Flash #789 – Wally faces off against the new Mayor, who has employed the Rogue’s as cops, and discovers who (or what?) is behind his apparent powers.  I thought this storyline would take longer to play out, given how long Jeremy Adams has been building towards it, but I guess Flash plotlines should move faster than other books?  I’m enjoying this book, but my consistent dislike of the Rogues did impact my enjoyment some.

Legion of X #8 – This newest arc is a little confusing, again, mostly because Si Spurrier has many plotlines running, and it’s not clear if they are connected or not.  There’s something causing some mutants to appear monstrous, and this story involves the new Black Knight (I knew I should have read Spurrier’s miniseries a couple years ago).  There’s the ongoing conflict between Legion and his father, which leads Blindfold to pay Charles a visit.  There’s also some stuff going on with Cypher and Warlock.  This book is a little all over the place, but Spurrier makes everything very interesting, so it’s all good.

Nightwing #99 – Now that Blockbuster has been removed from Blüdhaven, things should be getting back to normal, but the sudden appearance of Tony Zucco could cause some big problems for Dick and Melinda.  Dick discovers a secretive safety deposit bank with ties to the city’s earliest days as a whaling town, and that gives Bruno Redondo the opportunity to draw another fantastic double-page spread of Dick fighting and chasing someone through a complicated set.  This book is really good at that.  I continue to enjoy this series a lot, and am looking forward to seeing what Tom Taylor has set up for the big issue one hundred.

Wolverine #28 – Hank McCoy’s heel turn continues, as his simple-minded, controlled Wolverine makes a mistake in assassinating a General (whose name is Norad, unbelievably) and gets recorded on film, causing Beast some problems.  This is a very strange arc of this series, and I find it doesn’t fit great with what’s happening in X-Force, which is also written by Benjamin Percy.  I hate that Logan’s character never gets to develop at all these days.  I am enjoying Juan José Ryp’s artwork though. 

X-Men Annual #1 – My main complaint about the way the X-Men core team has been juggling its lineup every year since the advent of the Hellfyre Galas, is that it never gives the book enough time to depict thoughtful character arcs.  Gerry Duggan makes this Annual all about Firestar, who is struggling a little to fit in as an X-Men after being on the Avengers and New Warriors for so long.  It works, but it is odd that the rest of the X-Men team, other than Angelica and Cyclops, manage to take out four major threats in the time that it takes our main characters to fight Whirlwind.  We need more character-driven X-Men stories.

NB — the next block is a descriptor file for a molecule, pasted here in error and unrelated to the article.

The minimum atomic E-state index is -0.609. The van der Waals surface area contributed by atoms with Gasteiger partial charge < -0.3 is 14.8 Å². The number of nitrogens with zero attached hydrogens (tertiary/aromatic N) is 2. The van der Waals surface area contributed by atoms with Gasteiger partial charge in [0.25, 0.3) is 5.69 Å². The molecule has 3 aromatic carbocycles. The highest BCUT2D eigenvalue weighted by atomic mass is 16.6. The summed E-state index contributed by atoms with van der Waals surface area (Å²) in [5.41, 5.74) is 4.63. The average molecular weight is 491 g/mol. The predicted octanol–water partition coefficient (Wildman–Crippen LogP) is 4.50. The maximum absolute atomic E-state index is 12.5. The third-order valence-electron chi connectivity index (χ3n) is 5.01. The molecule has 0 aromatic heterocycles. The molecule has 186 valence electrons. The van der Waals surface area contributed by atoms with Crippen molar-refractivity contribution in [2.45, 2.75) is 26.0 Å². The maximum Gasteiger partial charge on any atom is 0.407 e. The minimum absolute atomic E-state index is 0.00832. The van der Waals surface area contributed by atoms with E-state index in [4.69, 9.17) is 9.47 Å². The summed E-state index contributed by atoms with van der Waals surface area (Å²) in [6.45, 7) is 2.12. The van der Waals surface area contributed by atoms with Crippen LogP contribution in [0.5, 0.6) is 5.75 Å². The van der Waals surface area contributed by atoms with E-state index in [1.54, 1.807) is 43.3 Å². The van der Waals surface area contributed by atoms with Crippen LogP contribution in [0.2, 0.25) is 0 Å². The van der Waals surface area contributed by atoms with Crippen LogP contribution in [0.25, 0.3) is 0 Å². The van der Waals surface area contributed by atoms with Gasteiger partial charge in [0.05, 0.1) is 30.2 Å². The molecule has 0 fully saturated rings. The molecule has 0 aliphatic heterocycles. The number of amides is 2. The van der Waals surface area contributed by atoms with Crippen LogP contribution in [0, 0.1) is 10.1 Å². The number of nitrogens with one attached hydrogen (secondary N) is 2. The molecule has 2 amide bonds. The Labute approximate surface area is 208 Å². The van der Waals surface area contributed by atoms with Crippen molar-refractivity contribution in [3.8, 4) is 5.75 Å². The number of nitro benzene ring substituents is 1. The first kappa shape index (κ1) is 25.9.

Comics I Would Have Bought if Comics Weren’t So Expensive:

Fantastic Four Life Story TP

Flash Vol. 17 Eclipsed TP

Wakanda #3

The Week in Music:

Medicine Singers – Medicine Singers – I’ve never been able to make up my mind about this Medicine Singers album.  It’s basically a collaboration between guitarist Yonatan Gat and the Eastern Medicine Singers, who are an Algonquin drum group.  I saw them perform together a few years ago, and I thought that the collision between Gat’s double-necked electric guitar and the Indigenous music was interesting.  This album digs further though, and features appearances by some other musicians I admire.  jaimie branch plays her trumpet on some tracks (and she contributed the painting on the album cover), and the brilliant Ryan Olson has co-producer credits throughout.  This is not exactly my usual thing, but there’s something very alluring to this album, and I want to understand it better.

Devron Douglas – Atalaya – International Anthem is one of the best record labels in the business right now, and 2022 was an incredible year for them.  They put out this release by bassist Dezron Douglas, and it’s a warm and beautiful body of work.  Douglas composed more traditional jazz songs for this album, and while I prefer more of a nu-jazz approach, this does work very well.